Part 1

          Part 2

          The study with mice in utero, and how their brains developed, depending on their mother’s environment, was mind blowing.

          Like

  4. I just love science! Another thought provoking and fascinating post.

    Liked by 1 person

  5. I think it sounds amazing and can just imagine the future communicating telepathically

    Liked by 1 person

  6. Fascinating!
    Did you get the e-mail my brain sent you? Or…did it go to Spam 😉
    I’m going to have to come back and reread this–lots to absorb and understand and right now my brain is occupied with healthcare reform and a standardized quality exam that I’m studying for. In other words, my brain is mush! xo

    Liked by 1 person

  7. Fascinating stuff, Victoria! Just think, all those times I said, “We’re on the same brainwave” to my friend, can now be proven! 🙂

    Liked by 1 person

  8. Half of me is like, ‘F YEAH! SCIENCE!’
    The other half of me is ‘OH NO! OH NO! OH NO! OH NO! EVERY SCI-FI BOOK EVER!’
    So…cool. 😉

    Liked by 1 person

  9. This was fascinating, Victoria! I loved your video–even sent it to my mom!

    Like

  10. Interesting technology that warrants further research. Although, like all technological developments, we should ask our collective selves this fundamental question: Is humankind currently capable of using it responsibly?

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    • Well, yes and no. That’s why I said I had mixed feelings. Like any other technological invention, it can be used for good or to bring harm to others. I have faith in humankind as a whole. It’s the very small percentage that give humanity a bad name. — those obsessed with power and a need to control the masses.

      Liked by 1 person

  11. Did I read this correctly, as in a capability to read minds? Perhaps a weapon by the police to investigate and incarcerate for thought crimes. I’m not liking it, Victoria, but thanks for the read.

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    • I understand your concerns, Peter. Right now we have the neurotechnology that can tell if someone is lying, and I hope to see this technology advance. The brain lights up like fireworks when someone is lying. How many people have been wrongly incarcerated? A lot. Imagine such technology being mandated on politicians and potential leaders and those in authority positions.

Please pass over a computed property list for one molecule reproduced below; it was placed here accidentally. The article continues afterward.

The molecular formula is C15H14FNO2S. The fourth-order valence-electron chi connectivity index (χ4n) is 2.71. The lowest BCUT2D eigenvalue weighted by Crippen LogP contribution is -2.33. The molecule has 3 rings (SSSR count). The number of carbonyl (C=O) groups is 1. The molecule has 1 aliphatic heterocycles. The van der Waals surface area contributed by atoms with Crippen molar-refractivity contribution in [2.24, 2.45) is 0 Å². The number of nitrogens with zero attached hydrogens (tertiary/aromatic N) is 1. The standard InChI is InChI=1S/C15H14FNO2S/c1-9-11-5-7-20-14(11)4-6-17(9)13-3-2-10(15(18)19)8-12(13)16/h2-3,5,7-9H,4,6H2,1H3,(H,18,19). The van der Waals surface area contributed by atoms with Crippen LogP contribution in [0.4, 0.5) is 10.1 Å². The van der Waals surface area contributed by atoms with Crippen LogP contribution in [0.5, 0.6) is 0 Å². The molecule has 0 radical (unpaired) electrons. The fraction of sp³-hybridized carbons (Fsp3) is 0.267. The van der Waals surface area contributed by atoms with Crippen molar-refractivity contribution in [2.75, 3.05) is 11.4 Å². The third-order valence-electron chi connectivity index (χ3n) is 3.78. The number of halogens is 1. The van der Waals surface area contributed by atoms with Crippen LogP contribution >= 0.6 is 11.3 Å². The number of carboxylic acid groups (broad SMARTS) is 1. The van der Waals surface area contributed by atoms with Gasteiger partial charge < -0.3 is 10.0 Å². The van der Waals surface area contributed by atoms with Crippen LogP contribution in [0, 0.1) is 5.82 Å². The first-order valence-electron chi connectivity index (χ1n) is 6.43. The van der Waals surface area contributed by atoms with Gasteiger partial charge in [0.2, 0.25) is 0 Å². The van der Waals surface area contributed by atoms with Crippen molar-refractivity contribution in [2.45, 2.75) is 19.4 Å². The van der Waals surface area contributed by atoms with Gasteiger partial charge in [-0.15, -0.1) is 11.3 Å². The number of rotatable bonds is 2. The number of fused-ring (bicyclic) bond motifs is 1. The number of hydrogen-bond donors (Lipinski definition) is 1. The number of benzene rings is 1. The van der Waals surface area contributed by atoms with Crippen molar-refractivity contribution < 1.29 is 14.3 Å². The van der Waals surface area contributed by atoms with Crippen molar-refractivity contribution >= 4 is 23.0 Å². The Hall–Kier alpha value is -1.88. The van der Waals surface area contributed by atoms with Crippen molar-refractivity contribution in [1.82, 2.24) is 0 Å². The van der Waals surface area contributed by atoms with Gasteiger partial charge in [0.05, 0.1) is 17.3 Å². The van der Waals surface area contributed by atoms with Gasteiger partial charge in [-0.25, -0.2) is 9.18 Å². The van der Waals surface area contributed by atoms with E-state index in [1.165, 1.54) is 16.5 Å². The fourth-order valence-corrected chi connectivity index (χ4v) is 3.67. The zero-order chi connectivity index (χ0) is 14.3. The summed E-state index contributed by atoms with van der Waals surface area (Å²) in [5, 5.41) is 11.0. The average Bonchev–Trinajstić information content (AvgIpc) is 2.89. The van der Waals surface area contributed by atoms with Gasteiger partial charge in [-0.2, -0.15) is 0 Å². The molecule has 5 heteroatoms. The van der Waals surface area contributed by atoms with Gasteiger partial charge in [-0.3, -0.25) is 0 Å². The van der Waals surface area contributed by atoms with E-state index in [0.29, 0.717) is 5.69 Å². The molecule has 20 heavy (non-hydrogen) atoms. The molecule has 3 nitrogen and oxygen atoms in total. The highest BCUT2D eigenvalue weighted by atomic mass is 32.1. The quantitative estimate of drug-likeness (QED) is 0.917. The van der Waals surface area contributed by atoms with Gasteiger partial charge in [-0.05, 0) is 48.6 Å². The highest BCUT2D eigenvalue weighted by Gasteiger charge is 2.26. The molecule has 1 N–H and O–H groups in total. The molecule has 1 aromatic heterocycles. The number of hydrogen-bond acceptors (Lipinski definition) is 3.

There are several humanitarian benefits — some noted in the study. Like the scientist stated, there are broad social implications that will require new ethical and legislative responses. As I told Robert, I have faith in humanity. I just don’t have faith in people with unfettered power. Studies show that it literally changes their brain. They become like alpha male chimps and baboons — worse, IMO. Unfettered power will need to be illegal on a global scale if humanity is to flourish and evolve. But right now — this technology will be abused if people with unfettered power get their greedy, bloody hands on it.

      Like

  12. Fascinating post Victoria.
    Spam filters will be important and as Mordanicus wrote in his post, sending spam should be criminal

    Like

  13. As I understand what’s been written here, there’s a distinction to be made between constructing a message and sending it (email), versus instant brain-to-brain communication, which is more akin to Skype. Either way, the research is astonishing. (Luv, luv this blog.)

    Something about the future of the study of consciousness in there that caught my eye, which is always intriguing to me; and actually, I was getting ready to blog about it. That is, that consciousness is somehow energy, so that this energy is thus the spirit and thus, if the spirit exist, then so must the supernatural!

    It’s murky territory, where the spiritualists try and blend science with spirituality to prove the spirit world exist.

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    • Yeah, the technology is a little clunky right now, but still — quite amazing, considering. Thank you for luving my blog. 😀

      Yeah, I see where you’re coming from regarding the blend of science with spirituality. Like Sam Harris mentioned, religion hijacked the term spirituality and distorted its original meaning. I’ve noticed in my own research that when the geomagnetic field becomes active or storming, and especially on a global scale, I often read of people experiencing ‘spirits’, ‘ghosts’. Or if I’ve read of an increase in these sitings I’ll check the NOAA space weather forecast that goes back 75 days, and I’ve seen a significant correlation. I have to laugh because IMO, and based on 10 years of my own research, it’s nature messing with their heads, pure and simple.

      Just one small sampling of many studies I’ve come across.

      “Data from the 19th century on hallucinations and magnetic disturbances were found to exhibit a direct and statistically significant correlation. The aa magnetic index over the period 1868-89 and concurrent visual hallucinatory activity were found to co-vary. Magnetic influences on the pineal hormone, melatonin, are suggested as a source of variation.”
      http://www.ncbi.nlm.nih.gov/pubmed/2012623

      I’ve also read studies where poltergeist phenomena increases during geomagnetic storming. Even infrasound around 18 – 19Hz has been shown to cause a resonant vibration in the structure of human eye and produce hallucinations and physical sensations like nausea and sweating. Nature has the last laugh, LOL.

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  14. That explains why my wife can read my mind! 🙂

    Seriously, this is really cool stuff. Since you posted I’ve been googling things like “brain to brain interface” and “brain computer interface” and finding a lot of really good information out there. Not sure, but I get the impression that while we’ve made huge progress in understanding the brain that perhaps we’ve only scratched the surface. I’m excited to see where neuroscience can take us in understanding ourselves and perhaps healing ourselves as well.